Academic Leadership: The Online Journal


Grace Adebo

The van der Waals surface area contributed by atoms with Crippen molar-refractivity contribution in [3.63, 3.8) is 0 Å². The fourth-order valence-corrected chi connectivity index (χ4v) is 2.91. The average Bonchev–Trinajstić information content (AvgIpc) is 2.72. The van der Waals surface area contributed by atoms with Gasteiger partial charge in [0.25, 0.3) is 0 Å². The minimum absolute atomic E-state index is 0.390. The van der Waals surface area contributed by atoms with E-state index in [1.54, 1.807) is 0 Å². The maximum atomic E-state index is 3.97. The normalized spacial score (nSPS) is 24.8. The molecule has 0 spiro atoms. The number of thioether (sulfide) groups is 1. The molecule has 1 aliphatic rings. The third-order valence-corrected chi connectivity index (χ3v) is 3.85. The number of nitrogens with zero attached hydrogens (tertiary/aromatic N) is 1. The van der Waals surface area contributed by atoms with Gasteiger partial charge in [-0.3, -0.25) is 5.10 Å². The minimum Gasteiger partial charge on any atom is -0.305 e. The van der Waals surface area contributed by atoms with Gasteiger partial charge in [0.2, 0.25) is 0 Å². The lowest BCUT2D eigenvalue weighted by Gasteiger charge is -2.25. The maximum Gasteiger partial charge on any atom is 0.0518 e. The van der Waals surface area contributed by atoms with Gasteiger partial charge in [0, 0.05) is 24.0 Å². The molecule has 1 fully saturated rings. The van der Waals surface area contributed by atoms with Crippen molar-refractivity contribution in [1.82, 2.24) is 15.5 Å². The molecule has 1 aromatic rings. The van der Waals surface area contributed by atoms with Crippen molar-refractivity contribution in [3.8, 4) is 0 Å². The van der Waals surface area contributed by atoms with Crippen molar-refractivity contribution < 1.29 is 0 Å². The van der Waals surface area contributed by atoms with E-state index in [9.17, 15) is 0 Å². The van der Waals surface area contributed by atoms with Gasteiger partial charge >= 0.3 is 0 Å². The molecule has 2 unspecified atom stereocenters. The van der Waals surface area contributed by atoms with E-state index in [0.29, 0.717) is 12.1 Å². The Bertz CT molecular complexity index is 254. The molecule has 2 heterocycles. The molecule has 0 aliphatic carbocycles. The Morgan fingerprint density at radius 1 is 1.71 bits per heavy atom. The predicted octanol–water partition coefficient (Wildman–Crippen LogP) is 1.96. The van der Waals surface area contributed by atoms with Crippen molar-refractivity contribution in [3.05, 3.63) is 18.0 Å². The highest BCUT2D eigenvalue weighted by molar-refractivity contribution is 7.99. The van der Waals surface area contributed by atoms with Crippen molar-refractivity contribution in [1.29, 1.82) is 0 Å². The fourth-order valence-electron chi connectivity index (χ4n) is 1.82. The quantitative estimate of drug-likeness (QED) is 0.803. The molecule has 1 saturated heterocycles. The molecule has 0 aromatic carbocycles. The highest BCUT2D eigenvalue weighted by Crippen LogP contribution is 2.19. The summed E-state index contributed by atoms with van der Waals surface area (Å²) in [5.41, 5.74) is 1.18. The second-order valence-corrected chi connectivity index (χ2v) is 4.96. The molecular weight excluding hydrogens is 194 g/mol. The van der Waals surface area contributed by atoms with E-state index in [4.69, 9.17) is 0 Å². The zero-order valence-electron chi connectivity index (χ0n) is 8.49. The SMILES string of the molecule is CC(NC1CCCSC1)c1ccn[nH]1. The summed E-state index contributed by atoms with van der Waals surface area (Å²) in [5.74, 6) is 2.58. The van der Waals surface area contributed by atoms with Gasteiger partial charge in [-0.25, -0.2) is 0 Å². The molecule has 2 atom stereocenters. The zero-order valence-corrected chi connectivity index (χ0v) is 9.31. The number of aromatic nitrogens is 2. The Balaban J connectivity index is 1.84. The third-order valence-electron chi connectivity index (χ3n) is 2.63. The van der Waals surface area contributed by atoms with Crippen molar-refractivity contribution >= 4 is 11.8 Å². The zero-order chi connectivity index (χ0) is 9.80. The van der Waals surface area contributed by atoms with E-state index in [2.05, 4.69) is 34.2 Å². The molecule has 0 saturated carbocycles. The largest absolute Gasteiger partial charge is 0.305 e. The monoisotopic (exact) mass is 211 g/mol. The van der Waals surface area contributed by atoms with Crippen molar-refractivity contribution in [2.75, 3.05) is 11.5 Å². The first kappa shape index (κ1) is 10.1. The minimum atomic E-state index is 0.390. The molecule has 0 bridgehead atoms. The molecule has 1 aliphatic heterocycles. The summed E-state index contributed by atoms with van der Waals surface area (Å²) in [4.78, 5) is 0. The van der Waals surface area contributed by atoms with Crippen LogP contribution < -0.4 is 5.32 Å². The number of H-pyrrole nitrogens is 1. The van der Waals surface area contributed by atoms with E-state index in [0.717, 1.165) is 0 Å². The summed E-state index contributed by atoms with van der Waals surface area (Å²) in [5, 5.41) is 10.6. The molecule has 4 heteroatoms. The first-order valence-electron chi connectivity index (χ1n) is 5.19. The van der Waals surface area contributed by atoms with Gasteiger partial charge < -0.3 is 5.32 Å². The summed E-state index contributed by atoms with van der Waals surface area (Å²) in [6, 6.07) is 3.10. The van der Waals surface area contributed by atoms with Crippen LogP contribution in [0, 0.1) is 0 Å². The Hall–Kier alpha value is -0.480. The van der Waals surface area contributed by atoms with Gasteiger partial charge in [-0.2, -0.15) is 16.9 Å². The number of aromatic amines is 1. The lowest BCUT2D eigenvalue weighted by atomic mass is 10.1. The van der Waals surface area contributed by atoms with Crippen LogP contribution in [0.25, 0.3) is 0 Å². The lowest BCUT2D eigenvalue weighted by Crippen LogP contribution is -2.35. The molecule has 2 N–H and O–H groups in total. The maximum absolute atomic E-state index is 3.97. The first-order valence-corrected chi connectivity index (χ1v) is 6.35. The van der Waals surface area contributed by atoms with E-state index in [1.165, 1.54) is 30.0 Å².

Nigeria is Africa’s most populous nation and has such a great ethnic, cultural and religious diversity. The Nigerian paradox has continued to baffle the world because the poverty level in the country contradicts the country’s immense wealth as over 70 per cent of the population wallow in absolute poverty with no food, clothing or shelter (Obayelu and Ogunlade, 2006). The general picture, however, is of a country struck by poverty, maladministration and increasing internal conflicts. Poverty is painful. The poor suffers physical, emotional and moral pains (Deepa et al, 2000). The poor lives without fundamental freedoms of action and choice that the better-off takes for granted (Sen, 1999). Poor people often lack adequate food and shelter, education and suffer health deprivations that keep them from leading the kind of life that everyone values. They also face extreme vulnerability of ill-health economic dislocation and natural disasters and they are often exposed to ill-treatment by institutions of the State and Society and are powerless to influence key decisions affecting their lives. According to This Day (2007), above one million eight hundred thousand Nigerians stood up against poverty as part of a global call. A record 38 million people world-wide observed the anti-poverty call, eclipsing the 23.5 million figures for 2006.